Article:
Chapter 3: Dom(s) and Grub
Welcome to Chapter 3. We want to speak about Dom0 and DomU. I'm sure that currently you know what is Xen Domain but we want to speak about it more.
Dom0 is the initial domain started by the Xen hypervisor on boot. Its mean “Domain0” and “Dom0” is an abbreviation for it. The Dom0 duty is a privilege domain that manages DomU domains. Without it our Hypervisor is useless and it is kind of “Host” OS, But have special and low level access to hardware. The Dom0 has Drivers for your Hardware but you must know something about the Backend Driver and Front-end Driver. These are two terms for Xen Project.
If DomU wants share hardware, then Dom0 must give it an interface for make requests for access to the hardware. This is done via Backend Driver. For access to the Hardware that shared between Domains, DomU must contact to Dom0. The Front-end Driver prepared for the OS in DomU and use XenBus, XenStore, Shared Pages and... for communicating with Backend Driver. I just want to tell you that “XenStore” is an information storage space that shred between domains and maintained by the Xenstored. The XenBus provides a bus abstraction for Paravirtualized drivers to communicate between domains.
In below Figure, You can see a cute photo about Dom0 and DomU :
I guess you are impatiently waiting for how you can configure Dom0 and DomU. The dome is used for configuration our Guest OS and we will configure it in the next chapter but we will Play with Dom0 here. I know that your thinking, that we want to hack Dom0 here, but your wrong, We just want to show you a way to manipulate:
Change Dom0 memory
For change memory setting you must open /etc/default/grub with an editor like “nano” and apply your Arbitrary settings :
[root@localhost ~]# cat /etc/default/grub GRUB_TIMEOUT=5 GRUB_DISTRIBUTOR="$(sed 's, release .*$,,g' /etc/system-release)" GRUB_DEFAULT=saved GRUB_DISABLE_SUBMENU=true GRUB_TERMINAL_OUTPUT="console" GRUB_CMDLINE_LINUX="rd.lvm.lv=fedora/root00 rd.lvm.lv=fedora/swap rhgb quiet" GRUB_DISABLE_RECOVERY="true"
Find “GRUB_CMDLINE_LINUX” and add “dom0_mem=512M, max: 512M” at the end of this line. After it, Your Dom0 will use 512 megabyte memory and “max” parameter means the maximum memory usage:
[root@localhost ~]# cat /etc/default/grub GRUB_TIMEOUT=5 GRUB_DISTRIBUTOR="$(sed 's, release .*$,,g' /etc/system-release)" GRUB_DEFAULT=saved GRUB_DISABLE_SUBMENU=true GRUB_TERMINAL_OUTPUT="console" GRUB_CMDLINE_LINUX="rd.lvm.lv=fedora/root00 rd.lvm.lv=fedora/swap rhgb quiet dom0_mem=512M,max:512M" GRUB_DISABLE_RECOVERY="true"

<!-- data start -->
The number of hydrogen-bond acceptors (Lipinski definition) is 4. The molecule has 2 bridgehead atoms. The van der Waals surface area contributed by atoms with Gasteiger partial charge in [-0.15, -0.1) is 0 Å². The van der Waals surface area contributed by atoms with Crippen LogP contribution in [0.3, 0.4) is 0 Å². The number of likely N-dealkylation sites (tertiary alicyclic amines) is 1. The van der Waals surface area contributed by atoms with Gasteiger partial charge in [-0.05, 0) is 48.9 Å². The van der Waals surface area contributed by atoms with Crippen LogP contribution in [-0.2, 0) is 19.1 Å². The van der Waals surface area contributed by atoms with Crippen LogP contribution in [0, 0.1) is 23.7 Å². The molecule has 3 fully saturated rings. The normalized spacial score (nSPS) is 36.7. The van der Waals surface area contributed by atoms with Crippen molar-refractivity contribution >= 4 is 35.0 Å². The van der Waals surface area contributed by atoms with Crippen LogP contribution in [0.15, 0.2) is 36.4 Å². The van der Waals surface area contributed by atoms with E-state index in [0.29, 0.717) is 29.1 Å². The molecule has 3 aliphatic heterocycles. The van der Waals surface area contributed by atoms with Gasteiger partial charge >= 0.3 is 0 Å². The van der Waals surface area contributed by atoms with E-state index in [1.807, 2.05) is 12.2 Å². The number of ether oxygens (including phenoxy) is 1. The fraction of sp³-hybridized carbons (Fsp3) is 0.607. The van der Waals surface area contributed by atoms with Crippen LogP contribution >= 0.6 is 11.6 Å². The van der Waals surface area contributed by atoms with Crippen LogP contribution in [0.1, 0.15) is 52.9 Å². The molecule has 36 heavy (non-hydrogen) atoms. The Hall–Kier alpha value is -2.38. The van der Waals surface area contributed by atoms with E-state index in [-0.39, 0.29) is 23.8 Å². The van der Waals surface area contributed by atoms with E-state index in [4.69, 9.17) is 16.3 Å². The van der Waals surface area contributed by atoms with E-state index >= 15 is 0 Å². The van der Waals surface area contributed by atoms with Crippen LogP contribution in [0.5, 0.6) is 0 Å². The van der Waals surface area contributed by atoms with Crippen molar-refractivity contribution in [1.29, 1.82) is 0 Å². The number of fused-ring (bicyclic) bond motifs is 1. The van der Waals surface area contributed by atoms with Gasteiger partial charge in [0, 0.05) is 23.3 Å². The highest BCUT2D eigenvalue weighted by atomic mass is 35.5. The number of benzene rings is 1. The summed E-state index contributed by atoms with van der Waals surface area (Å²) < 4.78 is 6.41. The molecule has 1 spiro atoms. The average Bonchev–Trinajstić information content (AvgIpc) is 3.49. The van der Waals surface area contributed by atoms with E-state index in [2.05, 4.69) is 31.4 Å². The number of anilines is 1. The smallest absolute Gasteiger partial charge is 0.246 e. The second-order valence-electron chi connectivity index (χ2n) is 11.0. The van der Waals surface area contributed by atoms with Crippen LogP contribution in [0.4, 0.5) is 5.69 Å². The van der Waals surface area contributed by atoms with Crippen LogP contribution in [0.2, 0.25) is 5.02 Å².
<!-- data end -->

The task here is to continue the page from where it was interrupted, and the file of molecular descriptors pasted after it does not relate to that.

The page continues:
Then you must run “grub2-mkconfig -o /boot/grub2/grub.cfg” and reboot your system. After it, The Dom0 will use 512 Megabyte of memory. You can use B for bytes, K for kilobytes, M for megabytes, or G for gigabytes.
If you do some research the you will find a “ballooned” term. The Xen Project from version 3+ supporting memory “ballooning” that allow you to hot, add and remove memory from a running System. It is a technique that used to dynamically adjust the physical memory in use by a guest. Let me show you an example. I have a VM and give it 1024MB memory, but I notice that it just uses %50 of its memory and 512M of my memory wasted and The Xen Project let me to re-size my VM memory without any Downtime. Now that you are familiar with this Term, I want to show you that you can config it via “XL” command.
Open “/etc/xen/xl.conf” file and find “#autoballoon="auto"” then remove “#” and change “auto” to “0”. After it, the “xl” can't adjust the amount of memory assigned to dom0 :
[root@localhost ~]# cat /etc/xen/xl.conf ## Global XL config file ## # Control whether dom0 is ballooned down when xen doesn't have enough # free memory to create a domain. "auto" means only balloon if dom0 # starts with all the host's memory. #autoballoon="auto" # full path of the lockfile used by xl during domain creation #lockfile="/var/lock/xl" ...
[root@localhost ~]# cat /etc/xen/xl.conf ## Global XL config file ## # Control whether dom0 is ballooned down when xen doesn't have enough # free memory to create a domain. "auto" means only balloon if dom0 # starts with all the host's memory. autoballoon="0" # full path of the lockfile used by xl during domain creation #lockfile="/var/lock/xl" ...
You may ask yourself, Why you must dedicate the fixed amount of memory for Dom0. It is a good idea because :
- The Linux Kernel calculates various network parameters at the boot time and based on this memory.
- For store the memory metadata, The Linux need some amount of memory and this feature based on the memory on the boot time.
For more information about “Ballooned”, Please look at “https://blog.xenproject.org/2014/02/14/ballooning-rebooting-and-the-feature-youve-never-heard-of/” and “http://xenbits.xen.org/people/liuw/xen-balloon-driver-improvement.pdf”.
Limit the number of vcpus
To dedicate “vcpu” to Dom0 you must use “dom0_max_vcpus=X” option and “X” is the number of vcpu that you need. You must open “grub.conf” via an editor like “nano” and add above option to it :
# cat /etc/default/grub GRUB_TIMEOUT=5 GRUB_DISTRIBUTOR="$(sed 's, release .*$,,g' /etc/system-release)" GRUB_DEFAULT=saved GRUB_DISABLE_SUBMENU=true GRUB_TERMINAL_OUTPUT="console" GRUB_CMDLINE_LINUX="rd.lvm.lv=fedora/root00 rd.lvm.lv=fedora/swap rhgb quiet dom0_max_vcpus=2" GRUB_DISABLE_RECOVERY="true"
As you see, I dedicated two VCPUs to my Dom0.
Let me guess your question! I guess you are thinking about dedicate a CPU core to Dom0. Am I right? I must tell you that you can. It is possible and sometime is a good idea and guarantee that Dom0 always has Free CPU time and can process the I/O requests from DomUs. For doing it, You must use “ dom0_max_vcpus=X dom0_vcpus_pin” option in your “grub.conf” file :